‘JESSICA JONES’ Season 2 (2018) TV Review – A Serious Villain Problem and Lack of Story Focus


Season 1 of Jessica Jones was an incredible breath of fresh air after the success of Daredevil season 1. Jones’ distinct personality and conflict with Kilgrave made that season my second favourite in the Marvel Netflix universe. So, it’s safe to say that this season had a lot to live up to, and without Kilgrave sitting in the villain chair it was going to be a tough task. And a task that it unfortunately could not complete as this is overall a disappointing season that always feels like it is missing something. In contrast to last season, the pace here is much slower and lacks any sense of urgency which in turn results in a lack of engagement. For the first half of the season there isn’t any focus on a core story, it’s a bunch of minor side-plots all progressing at the same time with none of them taking the spotlight. the second half of the season does pick itself up but not enough to rectify all of the damage done by the first. The core issues this season have an impact across the 13 episodes but are mainly concentrated over the first 6-7 episodes which are considerably worse than the latter half for reasons I will try to get into without spoilers.


I need to talk about the first half of this season because although it never really gets to a “painful to watch” place it is a pretty dull bore with some intriguing sequences but not many. All of the characters are on their own journeys that all intersect in some way but with no obvious plot-line in the foreground you don’t know where to put in the most focus. Should I be looking at Pryce Cheng (Terry Chen) and his feud with Jessica, or maybe Trish (Rachael Taylor) and her dealings with her boyfriend, IGH, and a mysterious figure, or Jessica’s investigation into a barely present killer, or what about Jeri Hogarth (Carrie-Anne Moss) and her entirely uninteresting feuds. Throughout these early episodes there is no clear direction that the season is heading in, it’s revolving around Jessica’s investigative work but with no focus and no endgame in sight it’s hard to be invested in what is going on. I found myself constantly zoning out more and more each episode as the season seemed to be going nowhere exciting. But where the writing and structure of the first half of the season is poor it isn’t all bad as there are some notable shining lights.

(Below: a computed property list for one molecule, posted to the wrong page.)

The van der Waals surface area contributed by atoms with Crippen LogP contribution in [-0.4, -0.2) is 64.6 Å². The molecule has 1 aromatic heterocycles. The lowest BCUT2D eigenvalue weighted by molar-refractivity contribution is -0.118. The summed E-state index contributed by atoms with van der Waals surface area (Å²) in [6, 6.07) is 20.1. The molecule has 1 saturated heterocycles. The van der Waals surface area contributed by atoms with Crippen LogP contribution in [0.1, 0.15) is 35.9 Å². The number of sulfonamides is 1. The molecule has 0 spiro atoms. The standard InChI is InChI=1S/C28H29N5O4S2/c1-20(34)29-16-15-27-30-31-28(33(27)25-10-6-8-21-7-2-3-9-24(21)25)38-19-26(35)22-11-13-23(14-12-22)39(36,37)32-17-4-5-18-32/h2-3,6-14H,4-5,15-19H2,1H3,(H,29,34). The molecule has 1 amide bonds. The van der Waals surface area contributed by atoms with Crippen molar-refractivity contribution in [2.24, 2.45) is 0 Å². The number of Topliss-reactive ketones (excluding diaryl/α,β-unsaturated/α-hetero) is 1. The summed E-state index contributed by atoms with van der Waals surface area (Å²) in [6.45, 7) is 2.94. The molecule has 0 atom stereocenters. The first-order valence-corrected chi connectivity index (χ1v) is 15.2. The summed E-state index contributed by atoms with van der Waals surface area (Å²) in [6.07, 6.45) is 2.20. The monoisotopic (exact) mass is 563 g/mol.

As much as many of the subplots aren’t that engaging, the performances from pretty much everyone involved are quite strong. Everyone gives their all and does their best to try and bring some emotion and tension to their scenes and are occasionally successful. Krysten Ritter is still just as amazing as before as she has the titular vigilante’s personality on lock and never feels like she’s acting out of character. Jessica goes through a lot of shit this season and Ritter conveys her constant inner conflict very well. I will also say that despite the majority of the subplots being not really that engaging, some of the character arcs are pretty damn intriguing. This is a season of growth, a lot of characters go through some drastic changes and the way they develop throughout the season I did like. Malcolm (Eka Darville) has by far the best development arc of the season and seeing where he begins and ends up is a nice, smooth transition for his character. Trish also goes through some great growth that sees her get closer with Malcolm and and forces her to push through some of her issues. Jeri Hogarth’s subplot I really couldn’t find any interest in across all 13 episodes…. For the amount of screen-time her battles with partners and illnesses take up…. where she ends up doesn’t make it all seem that worthwhile.